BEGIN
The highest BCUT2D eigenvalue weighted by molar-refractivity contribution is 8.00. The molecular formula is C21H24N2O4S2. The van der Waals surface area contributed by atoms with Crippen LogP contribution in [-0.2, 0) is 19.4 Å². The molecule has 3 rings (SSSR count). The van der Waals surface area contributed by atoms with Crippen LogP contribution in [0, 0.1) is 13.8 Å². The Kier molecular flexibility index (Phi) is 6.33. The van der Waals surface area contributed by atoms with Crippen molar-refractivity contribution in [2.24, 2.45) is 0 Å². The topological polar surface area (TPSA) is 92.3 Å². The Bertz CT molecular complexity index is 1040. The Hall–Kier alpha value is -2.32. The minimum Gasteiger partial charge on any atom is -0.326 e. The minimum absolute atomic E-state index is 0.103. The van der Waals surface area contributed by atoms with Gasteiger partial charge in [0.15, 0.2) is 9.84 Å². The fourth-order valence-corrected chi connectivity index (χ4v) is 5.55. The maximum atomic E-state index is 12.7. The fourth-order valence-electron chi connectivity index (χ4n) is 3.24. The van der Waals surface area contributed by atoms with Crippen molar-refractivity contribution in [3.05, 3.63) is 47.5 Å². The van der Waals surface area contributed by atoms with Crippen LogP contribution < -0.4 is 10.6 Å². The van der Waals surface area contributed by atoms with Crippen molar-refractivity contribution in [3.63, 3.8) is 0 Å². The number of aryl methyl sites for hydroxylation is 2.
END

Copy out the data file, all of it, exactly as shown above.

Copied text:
The highest BCUT2D eigenvalue weighted by molar-refractivity contribution is 8.00. The molecular formula is C21H24N2O4S2. The van der Waals surface area contributed by atoms with Crippen LogP contribution in [-0.2, 0) is 19.4 Å². The molecule has 3 rings (SSSR count). The van der Waals surface area contributed by atoms with Crippen LogP contribution in [0, 0.1) is 13.8 Å². The Kier molecular flexibility index (Phi) is 6.33. The van der Waals surface area contributed by atoms with Crippen molar-refractivity contribution in [2.24, 2.45) is 0 Å². The topological polar surface area (TPSA) is 92.3 Å². The Bertz CT molecular complexity index is 1040. The Hall–Kier alpha value is -2.32. The minimum Gasteiger partial charge on any atom is -0.326 e. The minimum absolute atomic E-state index is 0.103. The van der Waals surface area contributed by atoms with Gasteiger partial charge in [0.15, 0.2) is 9.84 Å². The fourth-order valence-corrected chi connectivity index (χ4v) is 5.55. The maximum atomic E-state index is 12.7. The fourth-order valence-electron chi connectivity index (χ4n) is 3.24. The van der Waals surface area contributed by atoms with Crippen molar-refractivity contribution in [3.05, 3.63) is 47.5 Å². The van der Waals surface area contributed by atoms with Crippen LogP contribution < -0.4 is 10.6 Å². The van der Waals surface area contributed by atoms with Crippen molar-refractivity contribution in [3.63, 3.8) is 0 Å². The number of aryl methyl sites for hydroxylation is 2.